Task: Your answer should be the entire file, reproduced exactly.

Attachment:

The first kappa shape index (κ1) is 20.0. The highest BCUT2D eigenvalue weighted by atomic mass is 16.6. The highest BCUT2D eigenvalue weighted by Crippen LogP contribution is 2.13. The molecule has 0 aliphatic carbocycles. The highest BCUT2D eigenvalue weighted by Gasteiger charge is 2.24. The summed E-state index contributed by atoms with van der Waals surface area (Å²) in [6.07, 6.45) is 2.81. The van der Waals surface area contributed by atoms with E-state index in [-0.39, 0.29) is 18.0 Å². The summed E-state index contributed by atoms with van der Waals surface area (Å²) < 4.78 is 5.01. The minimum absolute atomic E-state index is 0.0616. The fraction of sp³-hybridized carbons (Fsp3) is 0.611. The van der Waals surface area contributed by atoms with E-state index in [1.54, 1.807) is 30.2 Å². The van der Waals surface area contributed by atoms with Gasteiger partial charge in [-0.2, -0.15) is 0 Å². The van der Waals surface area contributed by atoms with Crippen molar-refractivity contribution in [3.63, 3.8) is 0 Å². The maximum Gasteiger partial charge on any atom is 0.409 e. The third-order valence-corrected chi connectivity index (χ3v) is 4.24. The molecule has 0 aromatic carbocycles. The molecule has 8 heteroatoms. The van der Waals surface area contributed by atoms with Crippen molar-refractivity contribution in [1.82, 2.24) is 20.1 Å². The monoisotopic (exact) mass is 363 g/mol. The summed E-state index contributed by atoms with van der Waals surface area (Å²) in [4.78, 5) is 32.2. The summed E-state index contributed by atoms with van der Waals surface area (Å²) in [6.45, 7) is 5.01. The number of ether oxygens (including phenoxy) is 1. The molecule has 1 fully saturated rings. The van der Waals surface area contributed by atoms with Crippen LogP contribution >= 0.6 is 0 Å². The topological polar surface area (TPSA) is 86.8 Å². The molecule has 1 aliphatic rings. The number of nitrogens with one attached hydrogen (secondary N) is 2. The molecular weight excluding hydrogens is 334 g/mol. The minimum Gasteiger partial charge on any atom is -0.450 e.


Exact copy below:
The first kappa shape index (κ1) is 20.0. The highest BCUT2D eigenvalue weighted by atomic mass is 16.6. The highest BCUT2D eigenvalue weighted by Crippen LogP contribution is 2.13. The molecule has 0 aliphatic carbocycles. The highest BCUT2D eigenvalue weighted by Gasteiger charge is 2.24. The summed E-state index contributed by atoms with van der Waals surface area (Å²) in [6.07, 6.45) is 2.81. The van der Waals surface area contributed by atoms with E-state index in [-0.39, 0.29) is 18.0 Å². The summed E-state index contributed by atoms with van der Waals surface area (Å²) < 4.78 is 5.01. The minimum absolute atomic E-state index is 0.0616. The fraction of sp³-hybridized carbons (Fsp3) is 0.611. The van der Waals surface area contributed by atoms with E-state index in [1.54, 1.807) is 30.2 Å². The van der Waals surface area contributed by atoms with Gasteiger partial charge in [-0.2, -0.15) is 0 Å². The van der Waals surface area contributed by atoms with Crippen molar-refractivity contribution in [3.63, 3.8) is 0 Å². The maximum Gasteiger partial charge on any atom is 0.409 e. The third-order valence-corrected chi connectivity index (χ3v) is 4.24. The molecule has 0 aromatic carbocycles. The molecule has 8 heteroatoms. The van der Waals surface area contributed by atoms with Crippen molar-refractivity contribution in [1.82, 2.24) is 20.1 Å². The monoisotopic (exact) mass is 363 g/mol. The summed E-state index contributed by atoms with van der Waals surface area (Å²) in [4.78, 5) is 32.2. The summed E-state index contributed by atoms with van der Waals surface area (Å²) in [6.45, 7) is 5.01. The number of ether oxygens (including phenoxy) is 1. The molecule has 1 fully saturated rings. The van der Waals surface area contributed by atoms with Crippen LogP contribution >= 0.6 is 0 Å². The topological polar surface area (TPSA) is 86.8 Å². The molecule has 1 aliphatic rings. The number of nitrogens with one attached hydrogen (secondary N) is 2. The molecular weight excluding hydrogens is 334 g/mol. The minimum Gasteiger partial charge on any atom is -0.450 e.